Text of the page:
This terrified me. One of the things I count on as a parent is veto power, both mine and Sven's. Because neither of us ever is completely right, but what doesn't make my alarms go off usually gets Sven, and vice versa. So, while I might think, "Sure, let the kids watch that," Sven is the one saying, "Wait, should they watch that?" And when Sven wants to take them somewhere, I'm the one that says, "Hold on, do you think they can handle that?" We always defer to each other, giving the one with the objection the veto, because it shouldn't always be about compromise. It should be about what's best for the family, the kids, and the marriage.

So, what would you do? Here's the situation (not exactly, but parallel):

A mother is in the habit of waking up her son by tickling him. Every morning, she goes into his room and tickles him awake. Dad is concerned about this, since the son is 12 and entering puberty, so he tells Mom that she might want to find another way to wake the kid up, something that respects his privacy more.

Mom thinks Dad is being silly, insists that the boy loves it, why should she change it? Dad insists it's inappropriate and makes him uncomfortable, and he wants Mom to stop. Advice?

What would you do?

Monday, November 9, 2009

Acceptable Risk

I was watching something the other night, I don't even remember what, and I heard this old line:

"I don't want to take the chance that this will ruin our friendship."

Whatever I was watching was one of those will-they-or-won't they, best-friends-until-they-realize-it's-something-more things. I began thinking about how often I've heard that line on various sitcoms, and it occurred to me that this hackneyed old phrase says a lot about our society:

In our society, emotional risk is to be feared. Nothing else.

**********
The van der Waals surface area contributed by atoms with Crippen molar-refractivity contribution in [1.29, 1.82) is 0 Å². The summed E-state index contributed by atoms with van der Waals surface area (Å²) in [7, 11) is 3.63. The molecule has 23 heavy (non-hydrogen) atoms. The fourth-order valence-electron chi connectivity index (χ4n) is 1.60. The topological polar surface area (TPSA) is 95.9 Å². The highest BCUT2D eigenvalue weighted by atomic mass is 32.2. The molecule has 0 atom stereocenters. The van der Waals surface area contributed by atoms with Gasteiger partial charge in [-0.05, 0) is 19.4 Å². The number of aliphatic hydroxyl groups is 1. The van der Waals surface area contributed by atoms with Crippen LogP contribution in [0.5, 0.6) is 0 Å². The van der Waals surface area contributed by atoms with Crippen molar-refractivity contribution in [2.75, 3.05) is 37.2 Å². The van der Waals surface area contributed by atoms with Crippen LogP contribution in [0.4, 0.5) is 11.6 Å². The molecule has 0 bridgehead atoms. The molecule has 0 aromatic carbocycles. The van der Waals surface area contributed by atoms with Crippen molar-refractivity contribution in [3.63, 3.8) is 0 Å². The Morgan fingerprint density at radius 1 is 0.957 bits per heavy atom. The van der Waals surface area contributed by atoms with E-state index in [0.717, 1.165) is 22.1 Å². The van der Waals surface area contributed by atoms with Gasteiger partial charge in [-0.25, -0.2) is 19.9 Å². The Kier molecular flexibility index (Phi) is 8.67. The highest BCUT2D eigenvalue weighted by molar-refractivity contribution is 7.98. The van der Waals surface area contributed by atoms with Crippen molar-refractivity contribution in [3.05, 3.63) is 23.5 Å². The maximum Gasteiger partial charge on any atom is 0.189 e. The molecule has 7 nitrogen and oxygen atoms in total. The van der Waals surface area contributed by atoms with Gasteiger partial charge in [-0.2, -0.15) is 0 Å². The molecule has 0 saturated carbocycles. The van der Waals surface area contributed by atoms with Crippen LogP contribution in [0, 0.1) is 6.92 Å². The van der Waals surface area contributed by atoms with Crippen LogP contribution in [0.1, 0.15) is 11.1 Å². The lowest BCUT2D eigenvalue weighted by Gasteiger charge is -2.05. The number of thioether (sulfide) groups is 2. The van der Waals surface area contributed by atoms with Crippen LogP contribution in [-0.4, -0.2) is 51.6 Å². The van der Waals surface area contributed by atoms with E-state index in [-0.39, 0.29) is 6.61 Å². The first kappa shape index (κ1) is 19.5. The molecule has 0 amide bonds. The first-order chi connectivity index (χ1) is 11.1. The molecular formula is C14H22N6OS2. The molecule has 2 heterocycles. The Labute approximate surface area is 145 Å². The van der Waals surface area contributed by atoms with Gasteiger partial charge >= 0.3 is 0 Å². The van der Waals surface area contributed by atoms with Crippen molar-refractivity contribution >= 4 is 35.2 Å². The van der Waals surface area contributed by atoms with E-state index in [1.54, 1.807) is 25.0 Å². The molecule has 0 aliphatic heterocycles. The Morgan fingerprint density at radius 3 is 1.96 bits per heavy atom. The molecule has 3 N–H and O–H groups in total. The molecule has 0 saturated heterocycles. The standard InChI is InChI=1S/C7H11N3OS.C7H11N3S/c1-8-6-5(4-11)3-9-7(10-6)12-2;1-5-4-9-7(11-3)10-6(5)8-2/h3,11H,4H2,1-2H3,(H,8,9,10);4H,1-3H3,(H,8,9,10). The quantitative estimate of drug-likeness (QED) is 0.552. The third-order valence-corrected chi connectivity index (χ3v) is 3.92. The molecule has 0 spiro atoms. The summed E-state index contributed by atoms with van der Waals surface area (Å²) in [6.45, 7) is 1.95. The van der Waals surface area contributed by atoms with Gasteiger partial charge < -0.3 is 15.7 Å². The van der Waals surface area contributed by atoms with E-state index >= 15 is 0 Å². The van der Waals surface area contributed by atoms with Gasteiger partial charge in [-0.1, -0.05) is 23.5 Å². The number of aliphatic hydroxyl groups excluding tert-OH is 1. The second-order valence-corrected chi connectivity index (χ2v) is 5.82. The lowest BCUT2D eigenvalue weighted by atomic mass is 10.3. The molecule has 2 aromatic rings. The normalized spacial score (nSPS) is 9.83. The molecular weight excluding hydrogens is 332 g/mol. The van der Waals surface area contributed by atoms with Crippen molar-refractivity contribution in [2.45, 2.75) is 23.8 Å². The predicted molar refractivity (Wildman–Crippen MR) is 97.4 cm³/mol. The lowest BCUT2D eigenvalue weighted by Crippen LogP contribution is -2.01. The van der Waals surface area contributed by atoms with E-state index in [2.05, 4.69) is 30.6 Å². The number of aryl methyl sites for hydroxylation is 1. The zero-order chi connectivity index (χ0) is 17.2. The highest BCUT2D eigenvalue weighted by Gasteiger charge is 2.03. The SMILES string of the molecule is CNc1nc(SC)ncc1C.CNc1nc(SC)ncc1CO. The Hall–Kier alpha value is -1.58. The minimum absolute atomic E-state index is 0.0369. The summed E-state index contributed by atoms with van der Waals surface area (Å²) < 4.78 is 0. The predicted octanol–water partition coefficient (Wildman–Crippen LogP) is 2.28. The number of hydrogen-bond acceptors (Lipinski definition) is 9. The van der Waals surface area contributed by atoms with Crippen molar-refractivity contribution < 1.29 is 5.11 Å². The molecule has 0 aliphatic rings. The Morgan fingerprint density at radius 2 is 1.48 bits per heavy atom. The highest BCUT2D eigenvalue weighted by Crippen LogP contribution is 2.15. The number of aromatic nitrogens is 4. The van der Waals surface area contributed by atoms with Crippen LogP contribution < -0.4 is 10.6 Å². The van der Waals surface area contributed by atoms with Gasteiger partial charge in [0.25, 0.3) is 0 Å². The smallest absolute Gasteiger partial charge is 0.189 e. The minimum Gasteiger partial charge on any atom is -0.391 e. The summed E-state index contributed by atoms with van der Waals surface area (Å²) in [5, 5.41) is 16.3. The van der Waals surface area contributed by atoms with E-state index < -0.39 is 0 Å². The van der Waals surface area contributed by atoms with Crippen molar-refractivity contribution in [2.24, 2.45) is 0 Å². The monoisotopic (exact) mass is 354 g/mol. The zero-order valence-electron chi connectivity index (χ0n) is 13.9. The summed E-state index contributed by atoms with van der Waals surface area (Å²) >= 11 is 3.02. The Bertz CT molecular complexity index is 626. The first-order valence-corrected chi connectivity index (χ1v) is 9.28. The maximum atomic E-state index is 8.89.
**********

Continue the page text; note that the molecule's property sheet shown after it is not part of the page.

Things have changed since the olden days of media, in which married couples could not be thought to share a bed, or the man had to keep his foot on the floor if they happened to be (gasp!) on the same bed at the same time. I don't know when it happened, I was too young to remember, but once the taboo was stripped away from sexuality on TV, portraying willful, rampant promiscuity has become "normal." Even in "prime time," beloved characters whimsically navigate a life of empty, meaningless sex:

Sam on Cheers.

Blanche on The Golden Girls.

Joey on Friends. Well, to be fair, everyone on friends, but Joey the most.

The cast of Seinfeld.

Sex and the City.

What all of these shows have in common is the shift to portraying emotional involvement as the big taboo. People jump into bed on the first date with no qualms, but spend hours at coffee houses and bars endlessly analyzing whether or not they should go to dinner with their current flame's parents, worried that will send "the wrong message."

Another thing these shows have in common is the essential emptiness and unhappiness in these people's lives. They are not happy, regardless of what superficial hilarity they display. The sinister part is, you have to look pretty closely to see that unhappiness, it is not something the writers want to portray, but it comes through if you're looking for it.

I don't think the only way to be happy is to get married and have babies and live in the suburbs. Not at all. But I do think that a quick route to unhappiness is to cheapen yourself and your sexuality until sex becomes your version of "How do you do."

I wonder how a sitcom about an adult, responsible, employed, intelligent, beautiful woman who is not promiscuous would go over? Or an adult, responsible, employed, intelligent, handsome, celibate man, who simply hasn't found the right woman yet?

You're right, it's too "out there." But I like taking risks.